Found across Asia, these nuts are harvested from the Areca palm and are chewed for their warming glow and stimulating properties. Such is its effectiveness, that alongside nicotine, alcohol, and caffeine, betel nuts are believed to be one of the most popular mind-altering substances in the world. Although used by women and children, the nuts are especially popular among working-age men, who chew to stay awake through long hours of driving, fishing, or working on construction sites. But the short-lived benefits come at a terrible cost.
The betel nut is a key part of many Asian cultures and can be consumed dried, fresh, or wrapped up in a package known as a quid. Although the exact preparation varies across countries and cultures, the quid is usually a mixture of slaked lime, a betel leaf, and flavorings such as cardamom, cinnamon, and tobacco. Worryingly, the International Agency for Research on Cancer lists each ingredient, with the exception of cardamom and cinnamon, as a known carcinogen – or cancer-causing agent. The slaked lime is seen as a particular problem as it causes hundreds of tiny abrasions to form in the mouth. This is thought to be a possible entry point for many of the cancer-causing chemicals.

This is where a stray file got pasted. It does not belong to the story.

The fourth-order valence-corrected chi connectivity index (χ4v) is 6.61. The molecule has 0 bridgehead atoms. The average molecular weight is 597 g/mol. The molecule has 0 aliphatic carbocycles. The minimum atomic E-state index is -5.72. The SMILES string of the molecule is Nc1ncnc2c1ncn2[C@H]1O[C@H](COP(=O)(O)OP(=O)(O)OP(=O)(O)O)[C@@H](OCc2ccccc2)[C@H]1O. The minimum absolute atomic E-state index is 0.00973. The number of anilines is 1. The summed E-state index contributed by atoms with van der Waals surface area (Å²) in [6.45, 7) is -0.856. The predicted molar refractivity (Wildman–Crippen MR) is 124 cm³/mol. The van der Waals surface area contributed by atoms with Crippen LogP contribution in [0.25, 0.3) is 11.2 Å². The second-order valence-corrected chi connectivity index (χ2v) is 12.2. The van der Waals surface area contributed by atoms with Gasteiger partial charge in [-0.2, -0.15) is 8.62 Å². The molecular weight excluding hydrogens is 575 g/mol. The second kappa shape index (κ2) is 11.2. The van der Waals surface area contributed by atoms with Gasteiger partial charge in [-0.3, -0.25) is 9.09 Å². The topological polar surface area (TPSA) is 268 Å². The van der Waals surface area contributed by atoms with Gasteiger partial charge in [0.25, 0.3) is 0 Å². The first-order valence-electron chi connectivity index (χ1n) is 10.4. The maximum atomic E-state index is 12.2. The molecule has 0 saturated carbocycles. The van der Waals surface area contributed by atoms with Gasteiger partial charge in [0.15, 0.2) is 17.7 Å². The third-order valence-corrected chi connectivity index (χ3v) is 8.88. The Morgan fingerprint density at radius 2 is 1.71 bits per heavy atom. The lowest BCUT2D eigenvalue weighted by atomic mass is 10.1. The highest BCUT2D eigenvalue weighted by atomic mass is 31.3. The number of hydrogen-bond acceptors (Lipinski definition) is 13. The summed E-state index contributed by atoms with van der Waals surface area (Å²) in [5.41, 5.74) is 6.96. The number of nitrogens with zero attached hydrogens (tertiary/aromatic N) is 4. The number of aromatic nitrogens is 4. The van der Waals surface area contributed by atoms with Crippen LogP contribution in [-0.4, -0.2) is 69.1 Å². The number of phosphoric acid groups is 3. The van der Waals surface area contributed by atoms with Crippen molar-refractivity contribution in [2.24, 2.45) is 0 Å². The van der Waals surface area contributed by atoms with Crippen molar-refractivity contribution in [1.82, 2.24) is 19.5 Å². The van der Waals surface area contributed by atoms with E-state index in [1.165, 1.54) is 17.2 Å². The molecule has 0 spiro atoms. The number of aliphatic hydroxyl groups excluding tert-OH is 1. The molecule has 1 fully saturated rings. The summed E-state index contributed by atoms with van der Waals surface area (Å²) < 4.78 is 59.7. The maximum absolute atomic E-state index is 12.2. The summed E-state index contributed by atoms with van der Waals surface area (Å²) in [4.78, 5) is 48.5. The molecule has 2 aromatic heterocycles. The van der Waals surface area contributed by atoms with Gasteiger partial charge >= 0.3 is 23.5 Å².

The signs of this popular habit are easy to spot from the roadside stands across the country to the red stains on teeth as well as on streets and sidewalks that stem from betel quid spit. Figures from the World Health Organization show that more than 60% of men in Myanmar chew betel quids and almost 25% of the women do. Aung Thura is 30-years-old and has been chewing betel quids for eight years. Burmese authorities have attempted to limit its consumption with several awareness campaigns in recent years, while the use of kun-ya is banned at government buildings, schools, and hospitals – through these seemingly-ineffective campaigns have had a very underwhelming success rate so far.